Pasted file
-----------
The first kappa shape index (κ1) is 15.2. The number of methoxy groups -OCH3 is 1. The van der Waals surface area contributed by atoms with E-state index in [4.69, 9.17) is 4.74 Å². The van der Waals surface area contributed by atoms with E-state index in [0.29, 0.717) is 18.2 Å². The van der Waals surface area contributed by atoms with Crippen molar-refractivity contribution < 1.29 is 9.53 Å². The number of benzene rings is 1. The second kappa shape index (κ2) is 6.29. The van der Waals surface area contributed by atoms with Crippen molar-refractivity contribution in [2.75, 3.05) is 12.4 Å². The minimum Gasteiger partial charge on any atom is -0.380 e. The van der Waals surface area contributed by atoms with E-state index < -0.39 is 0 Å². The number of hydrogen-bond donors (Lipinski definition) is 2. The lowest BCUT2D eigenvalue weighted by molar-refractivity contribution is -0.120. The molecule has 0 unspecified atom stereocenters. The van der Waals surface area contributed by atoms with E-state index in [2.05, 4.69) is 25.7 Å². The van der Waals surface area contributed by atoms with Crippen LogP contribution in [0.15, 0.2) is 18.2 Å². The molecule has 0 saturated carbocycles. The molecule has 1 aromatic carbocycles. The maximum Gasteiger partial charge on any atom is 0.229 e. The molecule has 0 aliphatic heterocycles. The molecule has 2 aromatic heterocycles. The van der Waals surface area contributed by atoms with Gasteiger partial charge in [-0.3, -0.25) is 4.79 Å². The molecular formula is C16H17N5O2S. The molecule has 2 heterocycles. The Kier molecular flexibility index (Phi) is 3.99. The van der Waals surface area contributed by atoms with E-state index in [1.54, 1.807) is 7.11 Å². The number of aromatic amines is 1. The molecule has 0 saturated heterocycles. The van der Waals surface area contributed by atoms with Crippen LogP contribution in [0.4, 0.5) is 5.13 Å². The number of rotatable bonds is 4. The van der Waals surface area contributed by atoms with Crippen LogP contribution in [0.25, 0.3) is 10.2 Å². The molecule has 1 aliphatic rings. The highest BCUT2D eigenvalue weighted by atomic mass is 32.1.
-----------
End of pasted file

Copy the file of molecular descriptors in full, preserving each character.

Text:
The first kappa shape index (κ1) is 15.2. The number of methoxy groups -OCH3 is 1. The van der Waals surface area contributed by atoms with E-state index in [4.69, 9.17) is 4.74 Å². The van der Waals surface area contributed by atoms with E-state index in [0.29, 0.717) is 18.2 Å². The van der Waals surface area contributed by atoms with Crippen molar-refractivity contribution < 1.29 is 9.53 Å². The number of benzene rings is 1. The second kappa shape index (κ2) is 6.29. The van der Waals surface area contributed by atoms with Crippen molar-refractivity contribution in [2.75, 3.05) is 12.4 Å². The minimum Gasteiger partial charge on any atom is -0.380 e. The van der Waals surface area contributed by atoms with E-state index < -0.39 is 0 Å². The number of hydrogen-bond donors (Lipinski definition) is 2. The lowest BCUT2D eigenvalue weighted by molar-refractivity contribution is -0.120. The molecule has 0 unspecified atom stereocenters. The van der Waals surface area contributed by atoms with E-state index in [2.05, 4.69) is 25.7 Å². The van der Waals surface area contributed by atoms with Crippen LogP contribution in [0.15, 0.2) is 18.2 Å². The molecule has 0 saturated carbocycles. The molecule has 1 aromatic carbocycles. The maximum Gasteiger partial charge on any atom is 0.229 e. The molecule has 0 aliphatic heterocycles. The molecule has 2 aromatic heterocycles. The van der Waals surface area contributed by atoms with Gasteiger partial charge in [-0.3, -0.25) is 4.79 Å². The molecular formula is C16H17N5O2S. The molecule has 2 heterocycles. The Kier molecular flexibility index (Phi) is 3.99. The van der Waals surface area contributed by atoms with E-state index in [1.54, 1.807) is 7.11 Å². The number of aromatic amines is 1. The molecule has 0 saturated heterocycles. The van der Waals surface area contributed by atoms with Crippen LogP contribution in [0.4, 0.5) is 5.13 Å². The number of rotatable bonds is 4. The van der Waals surface area contributed by atoms with Crippen LogP contribution in [0.25, 0.3) is 10.2 Å². The molecule has 1 aliphatic rings. The highest BCUT2D eigenvalue weighted by atomic mass is 32.1.